Effect of home blood pressure and gender on estimates of the familial aggregation of blood pressure. The Tecumseh Blood Pressure Study.
Blood pressure (BP) readings from a single clinic visit are often used in population studies investigating the genetic basis of BP. We examined first-degree relatives in the Tecumseh Blood Pressure study to compare heritability estimates of BP readings obtained in the clinic-office setting (the average of two seated readings) with self-reported home BP readings (the average of 14 readings) taken over a 1-week period. The hypothesis tested was that repeated BP readings obtained in the home over the 1-week period would have fewer artifacts (i.e., environmentally induced variability in BP) and thus would better estimate the true "basal" BP that, in turn, would improve heritability estimates. We and others assume that the true basal BP level is heritable. We therefore expected that this "true" BP, by reducing BP variability of offspring, would show a stronger between-sibling correlation and that it would correlate better to parental BP as measured in a clinic setting. Correlation coefficients were calculated between siblings in the present Tecumseh study using self-reported home BP and clinic BP readings. Among 380 siblings (average age, 31.4 years), correlation coefficients for the home readings were of the same magnitude as for office readings (home, r = 0.23, p less than 0.01; office, r = 0.24, p less than 0.01). When offspring clinic BP readings were compared with archived BP data on parents, the correlation between offspring clinic and parental clinic BP readings was stronger (r = 0.24, p less than 0.05) than the correlation of offspring home BP readings to parental clinic BP readings (r = 0.17, p less than 0.05).(ABSTRACT TRUNCATED AT 250 WORDS)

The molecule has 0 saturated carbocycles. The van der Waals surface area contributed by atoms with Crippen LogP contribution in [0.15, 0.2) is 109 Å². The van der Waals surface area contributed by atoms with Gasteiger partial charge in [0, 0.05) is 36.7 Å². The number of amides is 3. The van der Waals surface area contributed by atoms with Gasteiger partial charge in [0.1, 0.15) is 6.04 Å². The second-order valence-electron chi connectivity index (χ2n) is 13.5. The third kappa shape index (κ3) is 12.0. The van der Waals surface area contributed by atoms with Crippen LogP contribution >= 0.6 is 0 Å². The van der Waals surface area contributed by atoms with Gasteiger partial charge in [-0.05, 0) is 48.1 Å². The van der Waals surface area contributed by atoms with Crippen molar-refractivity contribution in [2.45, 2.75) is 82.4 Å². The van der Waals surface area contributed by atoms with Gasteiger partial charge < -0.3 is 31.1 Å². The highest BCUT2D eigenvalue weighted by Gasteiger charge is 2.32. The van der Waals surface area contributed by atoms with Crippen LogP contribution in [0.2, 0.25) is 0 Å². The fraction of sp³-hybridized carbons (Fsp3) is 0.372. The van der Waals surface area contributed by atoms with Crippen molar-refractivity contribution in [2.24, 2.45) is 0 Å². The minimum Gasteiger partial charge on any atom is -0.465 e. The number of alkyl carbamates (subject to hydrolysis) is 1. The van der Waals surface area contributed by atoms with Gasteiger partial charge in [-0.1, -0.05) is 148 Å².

- Copyright © 1992 by American Heart Association